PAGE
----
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Planet of Man by Code III
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9/10 Brian 01 August 2014

The back story behind this is quite interesting. Formed as a vehicle to experiment with their new "dummy head" binaural recording system by the brothers Schunke, This strange and spooky audio emission from the newly formed (and Klaus Schulze-assisted) Delta Acustic studios is one for all lovers of true cosmic weirdness. How could a German record made in the mid-70's be anything less than unusual?

'Planet of Man' is a sonic meditation on the creation of the earth, the planets and the dawn of man. There's plenty of field recordings with eerie synth drones and pulses to mark out the initial movement. It's the 2001: A Space Odyssey of cosmic records. A lovely folk guitar cycle comes into play 8 minutes in, a bit of flute. A soft male lullaby vocal. With the birdsong adding to the idyllic nature it's easy to get lost in this ten minute piece. Followed by a muffled proto-Neubauten recording that sounds like a tribal dance on a building site in Berlin gradually becoming a druid-like ceremony - this is one weird, unnerving record.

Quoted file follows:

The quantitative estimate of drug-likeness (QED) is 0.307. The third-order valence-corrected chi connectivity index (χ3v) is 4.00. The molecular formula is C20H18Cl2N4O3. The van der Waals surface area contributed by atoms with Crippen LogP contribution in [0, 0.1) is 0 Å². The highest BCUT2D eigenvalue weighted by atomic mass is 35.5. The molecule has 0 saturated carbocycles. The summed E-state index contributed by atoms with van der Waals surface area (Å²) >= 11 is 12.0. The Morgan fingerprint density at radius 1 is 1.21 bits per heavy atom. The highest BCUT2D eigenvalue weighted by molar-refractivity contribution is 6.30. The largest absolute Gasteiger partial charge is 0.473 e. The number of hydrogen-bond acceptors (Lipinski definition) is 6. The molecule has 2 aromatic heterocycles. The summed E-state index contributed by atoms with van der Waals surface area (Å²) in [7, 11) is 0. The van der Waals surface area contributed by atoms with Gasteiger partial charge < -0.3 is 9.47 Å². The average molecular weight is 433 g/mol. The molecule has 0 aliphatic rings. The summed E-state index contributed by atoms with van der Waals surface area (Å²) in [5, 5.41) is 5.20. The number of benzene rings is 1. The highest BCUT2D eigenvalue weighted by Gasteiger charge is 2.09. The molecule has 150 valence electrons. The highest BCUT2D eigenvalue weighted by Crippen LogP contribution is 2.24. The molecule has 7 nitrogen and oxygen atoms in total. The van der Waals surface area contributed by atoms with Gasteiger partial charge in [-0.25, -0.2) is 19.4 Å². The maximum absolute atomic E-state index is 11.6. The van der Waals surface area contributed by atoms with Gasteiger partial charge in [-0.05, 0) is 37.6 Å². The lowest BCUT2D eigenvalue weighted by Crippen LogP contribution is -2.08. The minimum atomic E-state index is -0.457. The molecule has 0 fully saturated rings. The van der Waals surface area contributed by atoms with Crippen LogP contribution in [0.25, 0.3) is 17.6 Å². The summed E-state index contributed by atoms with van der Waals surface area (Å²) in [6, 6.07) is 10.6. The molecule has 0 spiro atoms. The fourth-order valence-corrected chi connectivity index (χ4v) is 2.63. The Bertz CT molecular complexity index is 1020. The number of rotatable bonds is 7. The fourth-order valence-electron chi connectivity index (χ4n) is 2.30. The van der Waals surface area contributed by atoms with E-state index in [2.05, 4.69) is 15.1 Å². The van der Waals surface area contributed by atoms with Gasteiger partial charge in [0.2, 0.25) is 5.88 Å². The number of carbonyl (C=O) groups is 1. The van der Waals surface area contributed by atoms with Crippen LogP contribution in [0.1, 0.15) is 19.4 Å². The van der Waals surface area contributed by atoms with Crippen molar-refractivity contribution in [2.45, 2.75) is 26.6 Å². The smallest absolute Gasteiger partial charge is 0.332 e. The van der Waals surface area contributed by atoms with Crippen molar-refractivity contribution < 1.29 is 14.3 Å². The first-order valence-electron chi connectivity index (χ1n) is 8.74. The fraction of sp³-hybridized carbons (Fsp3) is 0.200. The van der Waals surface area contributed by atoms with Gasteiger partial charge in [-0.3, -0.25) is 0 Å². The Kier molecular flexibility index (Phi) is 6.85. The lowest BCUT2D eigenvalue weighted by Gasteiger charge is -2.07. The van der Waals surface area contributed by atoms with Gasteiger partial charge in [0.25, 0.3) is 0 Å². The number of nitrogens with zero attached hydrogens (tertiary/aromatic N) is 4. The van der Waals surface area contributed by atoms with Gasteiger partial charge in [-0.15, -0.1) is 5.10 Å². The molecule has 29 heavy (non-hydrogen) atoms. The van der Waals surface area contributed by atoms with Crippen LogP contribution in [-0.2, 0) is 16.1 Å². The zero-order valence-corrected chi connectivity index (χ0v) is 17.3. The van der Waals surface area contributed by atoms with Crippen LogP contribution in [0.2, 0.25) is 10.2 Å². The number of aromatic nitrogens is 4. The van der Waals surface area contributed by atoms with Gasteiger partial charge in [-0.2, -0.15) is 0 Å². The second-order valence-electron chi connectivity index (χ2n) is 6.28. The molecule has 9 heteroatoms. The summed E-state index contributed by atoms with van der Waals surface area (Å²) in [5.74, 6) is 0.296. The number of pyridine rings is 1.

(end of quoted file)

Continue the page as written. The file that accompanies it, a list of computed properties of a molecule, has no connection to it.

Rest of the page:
Next we have flutter of meandering sitar and an angry ranting American grouch who sound like he's either shat himself or been robbed. Or both. Now some guys are tuning up in the studio and chuntering quietly, What does it all mean? Around 28 minutes in is the really amazing piece of eccentric kraut-rock you've been craving; all swirling glossolalia, eastern psychedelic tropes and intense, clattery motorik drums underpinned with this insistent muddied bass thrum. It sounds like an LSD trip in a harem and is so worth the wait. If you played this at a party you'd proper freak people out as it gets weirder, more intense, industrial and sinister as it progresses beyond the seven minute mark. What an amazing piece of music!

Back to the ambience, the field recordings and some seriously warped vocal/tape manipulation....then a ricocheting electronic pulse picks up speed and we're sprung helplessly into a shuddering astral void being probed by aliens who want to know why our men have such stupid hair and the women look so bored. I think you get me drift, this is one of those really remarkable recordings that can never be repeated. It's a true labyrinthine document of its time/place and is subsequently rather dark and unsettling in parts, glorious and celebratory in others. For the more adventurous trip-head amongst you, I'd heartily recommend this to fans of 'An Electric Storm' by White Noise.


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